Long have we searched for an easy way to sync browser extensions across multiple machines, and for Chrome users that day has finally come. If you're running the Dev channel, here's how you can easily enable extension syncing. More »
LeechBlock is one of the cornerstones of my online life; it is an add-on that lets me set up a list of "time-wasting" websites and forces me to stop using them after some time has elapsed. It's one of the main add-ons that's keeping me on Firefox (rather than Chrome or Opera, which I really do like).
StayFocused tries to bring a very similar feature set to Chrome. I looked at this extension a couple of months ago, and a second look this morning shows that, with many new features added, the developer has been hard at work.
In addition to specifying which sites to block, you can now configure active days and hours (meaning, when to apply the blocking), blocked sites, and allowed sites (for white-list functionality). There's also a "nuclear option" for blocking access to all but the white list (or all including the white list, which would render your browser useless), and there's a "require challenge" option that forces you to type in a random string before you can change the options.
If any of these seem familiar to you, that's because StayFocused seems to have taken a page right out of LeechBlock's book. LeechBlock has all of these features and many more. For example, LeechBlock lets you configure five different blocking sets and control the length of the string. With LeechBlock, I can configure it to let me access my time-wasting websites for "5 minutes every hour."
Don't get me wrong, StayFocused is taking steps in the right direction. If you're serious about blocking distracting websites, though, it doesn't come close to the versatility and simplicity that LeechBlock offers. Also, I wish that StayFocused would give a bit of credit where credit is due; I could find no mention of LeechBlock in the FAQ or elsewhere.
Bad: It's a perfect example of what is wrong with the Chrome Extensions Gallery.
The themes actually appeared late yesterday, though they looked like extension spam to me. There were no screenshots posted. They're not labeled as themes. Their titles, if you browse via the recent extensions link, only show the name of the country. The image you see below is the "detail" page for the England theme.
It really is time to give themes their own home. Chrome, after all, doesn't take you to the Extensions Gallery when you choose to get themes via the wrench menu's options page. No, it takes you to the themes site.
So how about it Google? Can we please add a "user created" section next to Themes by Artists and Themes by Google and get them out of the Extensions Gallery once and for all?
Those of you who -- like me -- run Google Chrome and Chromium on multiple computers with different operating systems probably find its built-in sync abilities incredibly useful. They've been steadily expanded from initially only handling our bookmarks to now syncing just about every personalization option available.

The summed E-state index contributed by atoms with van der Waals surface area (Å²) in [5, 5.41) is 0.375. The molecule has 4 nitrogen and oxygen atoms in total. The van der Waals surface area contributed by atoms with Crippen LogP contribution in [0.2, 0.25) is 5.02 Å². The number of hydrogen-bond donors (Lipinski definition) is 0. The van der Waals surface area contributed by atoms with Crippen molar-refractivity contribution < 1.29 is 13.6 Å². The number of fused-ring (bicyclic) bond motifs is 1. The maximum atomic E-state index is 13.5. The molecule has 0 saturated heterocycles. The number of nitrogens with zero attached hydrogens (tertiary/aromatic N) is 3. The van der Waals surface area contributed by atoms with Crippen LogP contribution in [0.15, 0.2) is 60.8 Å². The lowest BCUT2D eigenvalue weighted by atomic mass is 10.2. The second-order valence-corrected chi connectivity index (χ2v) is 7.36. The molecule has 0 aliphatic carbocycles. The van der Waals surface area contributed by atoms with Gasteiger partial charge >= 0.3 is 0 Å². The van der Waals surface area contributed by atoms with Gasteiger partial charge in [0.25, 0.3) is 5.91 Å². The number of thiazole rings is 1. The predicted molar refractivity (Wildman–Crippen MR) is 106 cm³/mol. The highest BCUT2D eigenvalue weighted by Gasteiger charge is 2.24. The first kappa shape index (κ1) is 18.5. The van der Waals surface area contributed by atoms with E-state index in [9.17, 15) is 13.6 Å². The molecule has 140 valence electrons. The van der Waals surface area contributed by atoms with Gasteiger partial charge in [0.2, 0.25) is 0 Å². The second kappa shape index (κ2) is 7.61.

Preferences? Check. Form auto-fill? Check. Theme? Check. Extensions? ...
Maybe not yet, but we all knew it was just a matter of time. With Google pushing the "your apps everywhere" philosophy in Chrome OS, there was no question that our Google Chrome extensions would be added to its preference sync options soon enough.
This morning, extension sync appeared in the Chromium source code. Better still, it's enabled by default -- meaning there's no need to flip a command line switch to turn it on.
It's clear the Chrome developers are hard at work, and there's really not much difference between a .CRX containing a theme and one containing an extension -- and theme sync has been working beautifully for quite some time now.
So when will extension sync hit the Chrome dev channel? Sooner rather than later, I expect.
Chrome: Docs PDF and PowerPoint Viewer automatically opens linked PDFs, PowerPoint presentations, and Word documents in Google Docs Viewer without requiring you to download the file and open it with a local desktop application on your computer. More »
- Desktop notifications (new since our last developer update)
- File API and FileReader API: Drag and drop files from the desktop to the browser!
- Native Client (NaCl) SDK and ports: Run with --enable-nacl.
- HTML5 sandbox attribute
- Integrated Flash Player plugin: Run dev channel with --enable-internal-flash.
Google Chrome: Chrome Notepad is an effective extension that syncs notes and even the last place you left off in your document across multiple computers, using Chrome's built-in bookmark sync functionality. More »
Google Chrome is one of the fastest and easiest to use browsers developed till date. With a pile of useful Chrome extensions developed every day, nothing beats Google Chrome when it comes to customizing the browser and using it the way you want.
We have earlier discussed some Chrome extensions which help you spice up your browsing experience. Today we are going to see how to customize the new tab page of Google Chrome and add features that make it more useful.
The Default New Tab Page of Google Chrome
The default new tab page of Google Chrome lists the thumbnails of sites that you frequently visit. You can choose the Grid or Thumbnail view or choose a minimalistic list view to show the links of your favorite websites in the new tab page of Chrome.
Here is how the default new tab page looks:
This is cool, you can access the frequently visited websites with a click. There is also another bar in the page footer, which shows a list of recently closed tabs.
That’s it and nothing more. What if you want to customize the look and feel of the new tab page ? What if you want to add some sites or may be bookmarks as thumbnails in the new tab page ?
Chrome only: Google Chrome extension Trash Can adds a menu that lets you restore a recently closed tab directly from the main toolbar; useful when you've closed a number of tabs quickly. More »
The internet is undoubtedly a wonderful place, but let's face it: some web sites are only too happy to serve up annoying ads, unnecessarily heavy Flash elements, and all-around user-unfriendly experiences.